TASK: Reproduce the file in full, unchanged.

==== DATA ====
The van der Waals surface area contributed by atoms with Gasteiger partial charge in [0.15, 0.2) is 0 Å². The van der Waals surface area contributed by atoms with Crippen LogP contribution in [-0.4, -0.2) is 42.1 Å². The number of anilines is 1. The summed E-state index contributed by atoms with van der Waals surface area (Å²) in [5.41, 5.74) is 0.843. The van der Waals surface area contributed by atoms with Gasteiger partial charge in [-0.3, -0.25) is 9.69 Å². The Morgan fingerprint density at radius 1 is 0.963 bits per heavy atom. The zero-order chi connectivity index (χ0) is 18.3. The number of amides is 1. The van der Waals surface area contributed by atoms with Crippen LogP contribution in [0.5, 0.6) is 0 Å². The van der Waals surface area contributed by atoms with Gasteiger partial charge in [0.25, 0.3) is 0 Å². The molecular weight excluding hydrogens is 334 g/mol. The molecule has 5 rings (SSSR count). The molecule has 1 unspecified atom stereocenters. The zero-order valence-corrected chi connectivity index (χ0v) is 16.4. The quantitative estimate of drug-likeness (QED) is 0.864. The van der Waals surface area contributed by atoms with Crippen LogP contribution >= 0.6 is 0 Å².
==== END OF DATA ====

The van der Waals surface area contributed by atoms with Gasteiger partial charge in [0.15, 0.2) is 0 Å². The van der Waals surface area contributed by atoms with Crippen LogP contribution in [-0.4, -0.2) is 42.1 Å². The number of anilines is 1. The summed E-state index contributed by atoms with van der Waals surface area (Å²) in [5.41, 5.74) is 0.843. The van der Waals surface area contributed by atoms with Gasteiger partial charge in [-0.3, -0.25) is 9.69 Å². The Morgan fingerprint density at radius 1 is 0.963 bits per heavy atom. The zero-order chi connectivity index (χ0) is 18.3. The number of amides is 1. The van der Waals surface area contributed by atoms with Crippen LogP contribution in [0.5, 0.6) is 0 Å². The van der Waals surface area contributed by atoms with Gasteiger partial charge in [0.25, 0.3) is 0 Å². The molecular weight excluding hydrogens is 334 g/mol. The molecule has 5 rings (SSSR count). The molecule has 1 unspecified atom stereocenters. The zero-order valence-corrected chi connectivity index (χ0v) is 16.4. The quantitative estimate of drug-likeness (QED) is 0.864. The van der Waals surface area contributed by atoms with Crippen LogP contribution >= 0.6 is 0 Å².